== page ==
Saturday, October 01, 2005

Variably Global?

A good friend of mine and me were discussing global variables. One of our older projects has quite a lot of them and, with various compilers different scoping rules, there has been some strange effects between accidental duplicates. Nothing serious and the original problems were a mixture of a lack of conformity and lack of warnings - both from an old compiler.

This got us talking about global variables in general. I was saying that I thought globals are generally a bad idea and he was saying that they don't pose any more risk than some other language features.

I know that I don't think this about global functions and I wonder why? Perhaps it's because that part of easily traceable flow of execution? Theoretically namespace conflicts can be a problem with global anything if you are not careful - not that I've had the problem (and C++ namespaces can provide the solution if necessary).

I always take care to make my module level variables and functions local to that file (static since this project is mostly C). Certainly I suspect some 'OO-purists' might say that they think global functions are a bad idea and so are module level anything - and everything should a method/member functions of a class and variables should be class instance variables only.

So I am still left wondering why they are so bad according to the warnings in literature and on the web.

Some of the warnings talk about unexpected alteration which I guess might be a problem in a very big program or in a program where the usage of the variable is not well understood coupled with a bad name or something. But might this failure mode not happen in another way equally as often? Not understanding the modes of a program is certainly not localised to global variables. Someone must have statistics for different sizes of program I guess - but they would need to compare then to the same failures using other methods?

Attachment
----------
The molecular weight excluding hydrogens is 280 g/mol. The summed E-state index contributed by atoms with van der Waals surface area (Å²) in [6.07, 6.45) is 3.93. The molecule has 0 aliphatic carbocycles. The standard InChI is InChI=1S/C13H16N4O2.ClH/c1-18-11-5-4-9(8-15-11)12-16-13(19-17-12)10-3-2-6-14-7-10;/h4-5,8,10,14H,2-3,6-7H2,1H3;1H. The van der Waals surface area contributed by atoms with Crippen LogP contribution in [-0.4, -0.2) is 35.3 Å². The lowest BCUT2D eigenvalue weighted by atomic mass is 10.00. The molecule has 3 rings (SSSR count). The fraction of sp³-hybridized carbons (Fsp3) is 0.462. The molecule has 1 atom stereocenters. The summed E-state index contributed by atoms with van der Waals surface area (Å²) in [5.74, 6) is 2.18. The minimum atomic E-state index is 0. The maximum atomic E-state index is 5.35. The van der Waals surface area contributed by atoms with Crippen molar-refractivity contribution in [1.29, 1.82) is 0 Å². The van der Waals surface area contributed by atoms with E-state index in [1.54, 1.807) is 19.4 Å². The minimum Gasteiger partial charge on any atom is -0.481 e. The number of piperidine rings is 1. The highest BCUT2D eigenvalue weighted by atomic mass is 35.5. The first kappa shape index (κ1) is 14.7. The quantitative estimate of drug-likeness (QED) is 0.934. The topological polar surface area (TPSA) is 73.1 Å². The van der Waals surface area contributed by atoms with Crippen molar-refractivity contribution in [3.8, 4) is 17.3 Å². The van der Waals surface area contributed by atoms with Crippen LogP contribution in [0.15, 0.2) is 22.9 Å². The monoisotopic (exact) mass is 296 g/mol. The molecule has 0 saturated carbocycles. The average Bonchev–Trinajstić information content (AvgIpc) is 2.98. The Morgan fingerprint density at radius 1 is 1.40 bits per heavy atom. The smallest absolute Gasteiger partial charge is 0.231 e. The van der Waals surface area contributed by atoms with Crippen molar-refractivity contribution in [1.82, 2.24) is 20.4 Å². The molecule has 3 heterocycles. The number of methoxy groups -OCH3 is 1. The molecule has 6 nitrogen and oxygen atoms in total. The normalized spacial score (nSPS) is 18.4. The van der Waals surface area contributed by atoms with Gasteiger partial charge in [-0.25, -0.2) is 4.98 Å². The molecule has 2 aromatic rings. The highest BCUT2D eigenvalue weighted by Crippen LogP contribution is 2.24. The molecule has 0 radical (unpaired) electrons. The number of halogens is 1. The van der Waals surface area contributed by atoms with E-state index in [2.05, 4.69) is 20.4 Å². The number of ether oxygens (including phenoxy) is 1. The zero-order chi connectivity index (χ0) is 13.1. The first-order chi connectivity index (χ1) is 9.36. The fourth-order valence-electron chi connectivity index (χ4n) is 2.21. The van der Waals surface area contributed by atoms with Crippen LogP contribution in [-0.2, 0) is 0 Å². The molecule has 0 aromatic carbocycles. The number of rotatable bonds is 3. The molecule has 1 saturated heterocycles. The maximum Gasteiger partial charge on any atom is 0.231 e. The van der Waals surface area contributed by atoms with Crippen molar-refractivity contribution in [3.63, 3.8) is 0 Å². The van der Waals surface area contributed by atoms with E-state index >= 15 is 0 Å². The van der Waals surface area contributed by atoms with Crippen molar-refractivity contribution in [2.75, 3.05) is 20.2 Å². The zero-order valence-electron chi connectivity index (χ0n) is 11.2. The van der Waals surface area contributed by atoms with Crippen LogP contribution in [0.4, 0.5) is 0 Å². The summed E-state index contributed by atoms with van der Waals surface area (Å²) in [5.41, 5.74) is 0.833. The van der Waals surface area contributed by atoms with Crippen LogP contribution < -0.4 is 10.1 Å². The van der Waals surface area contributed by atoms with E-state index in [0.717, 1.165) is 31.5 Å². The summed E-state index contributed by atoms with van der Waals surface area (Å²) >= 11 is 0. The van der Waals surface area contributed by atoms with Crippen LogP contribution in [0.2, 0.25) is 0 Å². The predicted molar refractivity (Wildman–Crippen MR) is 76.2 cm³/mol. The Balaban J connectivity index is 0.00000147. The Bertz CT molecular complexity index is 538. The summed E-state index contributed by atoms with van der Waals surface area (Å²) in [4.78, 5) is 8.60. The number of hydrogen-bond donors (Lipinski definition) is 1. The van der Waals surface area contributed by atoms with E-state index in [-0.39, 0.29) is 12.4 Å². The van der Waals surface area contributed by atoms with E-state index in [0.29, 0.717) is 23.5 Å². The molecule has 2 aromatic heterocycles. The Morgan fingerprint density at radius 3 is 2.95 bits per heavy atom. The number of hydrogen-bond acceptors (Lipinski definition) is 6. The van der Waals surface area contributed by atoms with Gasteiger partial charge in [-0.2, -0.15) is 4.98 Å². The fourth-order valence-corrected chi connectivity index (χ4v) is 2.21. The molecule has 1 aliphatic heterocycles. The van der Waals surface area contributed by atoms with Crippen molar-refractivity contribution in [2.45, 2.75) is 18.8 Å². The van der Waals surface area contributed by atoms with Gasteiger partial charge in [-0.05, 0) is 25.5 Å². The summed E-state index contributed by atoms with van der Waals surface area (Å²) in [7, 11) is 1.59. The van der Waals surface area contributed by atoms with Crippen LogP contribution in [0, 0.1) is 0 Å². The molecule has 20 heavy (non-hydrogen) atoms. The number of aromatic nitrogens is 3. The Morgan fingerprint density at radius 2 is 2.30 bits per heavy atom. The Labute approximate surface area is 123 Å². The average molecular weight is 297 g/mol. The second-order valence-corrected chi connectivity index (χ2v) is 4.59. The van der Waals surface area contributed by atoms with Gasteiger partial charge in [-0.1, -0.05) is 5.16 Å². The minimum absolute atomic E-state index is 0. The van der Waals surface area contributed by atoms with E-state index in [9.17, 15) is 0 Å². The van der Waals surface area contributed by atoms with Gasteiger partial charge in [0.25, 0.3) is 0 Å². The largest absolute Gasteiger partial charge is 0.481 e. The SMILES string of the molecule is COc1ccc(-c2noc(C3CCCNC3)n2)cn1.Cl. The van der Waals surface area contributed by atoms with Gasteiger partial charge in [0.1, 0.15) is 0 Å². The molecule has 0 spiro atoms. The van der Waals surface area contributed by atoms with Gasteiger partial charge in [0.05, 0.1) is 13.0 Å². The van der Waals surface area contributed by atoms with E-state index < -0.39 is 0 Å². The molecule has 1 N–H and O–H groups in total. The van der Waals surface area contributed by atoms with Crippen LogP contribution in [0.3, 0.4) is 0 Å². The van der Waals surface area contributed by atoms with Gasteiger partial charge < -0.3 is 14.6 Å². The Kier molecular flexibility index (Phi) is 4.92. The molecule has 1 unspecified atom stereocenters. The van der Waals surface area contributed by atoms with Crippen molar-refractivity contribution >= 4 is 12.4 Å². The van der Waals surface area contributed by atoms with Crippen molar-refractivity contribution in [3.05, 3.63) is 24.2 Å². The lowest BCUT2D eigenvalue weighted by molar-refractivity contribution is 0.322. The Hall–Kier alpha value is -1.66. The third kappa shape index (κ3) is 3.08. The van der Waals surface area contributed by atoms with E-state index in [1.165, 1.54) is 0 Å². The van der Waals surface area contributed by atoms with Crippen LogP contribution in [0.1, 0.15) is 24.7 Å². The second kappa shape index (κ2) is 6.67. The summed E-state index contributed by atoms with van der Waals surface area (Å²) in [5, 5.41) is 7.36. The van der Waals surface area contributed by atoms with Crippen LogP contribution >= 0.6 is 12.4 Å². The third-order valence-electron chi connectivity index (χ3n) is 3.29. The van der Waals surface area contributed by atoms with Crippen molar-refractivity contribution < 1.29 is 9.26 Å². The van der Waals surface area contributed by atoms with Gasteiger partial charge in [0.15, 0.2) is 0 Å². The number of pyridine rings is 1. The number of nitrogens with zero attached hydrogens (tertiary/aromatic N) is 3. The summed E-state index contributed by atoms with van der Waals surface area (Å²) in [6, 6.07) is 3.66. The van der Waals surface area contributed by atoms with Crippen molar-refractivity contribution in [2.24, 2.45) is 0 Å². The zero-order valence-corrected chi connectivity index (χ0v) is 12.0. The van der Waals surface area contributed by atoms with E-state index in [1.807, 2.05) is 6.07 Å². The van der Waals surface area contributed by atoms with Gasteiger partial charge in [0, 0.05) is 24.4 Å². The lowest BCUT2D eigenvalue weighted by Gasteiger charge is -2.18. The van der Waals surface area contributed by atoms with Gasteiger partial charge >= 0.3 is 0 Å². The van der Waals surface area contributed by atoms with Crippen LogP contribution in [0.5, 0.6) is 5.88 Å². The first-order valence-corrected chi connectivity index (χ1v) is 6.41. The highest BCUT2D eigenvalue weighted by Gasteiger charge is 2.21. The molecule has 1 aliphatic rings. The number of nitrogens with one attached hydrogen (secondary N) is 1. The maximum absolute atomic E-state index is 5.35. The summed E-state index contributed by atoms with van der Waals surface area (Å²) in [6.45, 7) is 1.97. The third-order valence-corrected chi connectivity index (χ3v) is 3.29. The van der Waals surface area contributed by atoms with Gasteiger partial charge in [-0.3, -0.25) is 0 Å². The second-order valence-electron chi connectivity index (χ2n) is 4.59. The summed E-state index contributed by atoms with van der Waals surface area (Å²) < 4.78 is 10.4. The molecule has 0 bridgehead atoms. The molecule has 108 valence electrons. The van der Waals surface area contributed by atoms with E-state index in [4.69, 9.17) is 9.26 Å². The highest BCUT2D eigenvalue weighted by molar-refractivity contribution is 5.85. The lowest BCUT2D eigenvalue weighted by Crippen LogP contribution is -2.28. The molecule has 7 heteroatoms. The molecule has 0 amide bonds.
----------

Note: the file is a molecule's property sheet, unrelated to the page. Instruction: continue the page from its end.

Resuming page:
I guess the unexpected mutual dependancy problems really depend on how you use global variables. It is not like the goto problem where there is a entirely better way that's as simple to use* since, for instance, you can get a mental parameter argument overload when too many parameters are passed. Global things are really useful sometimes - to the extent that OO-purists have duplicated a complicated version called a "singleton". Tell me that's not effectively a global class instance!

*I think gotos have nearly entirely died out from programs not because of the spaghetti code that some people would generate but because goto got replaced because more readible, more usable flow control methods could be used easily to express the same thing.

Oh well, back to my canned variable font code.


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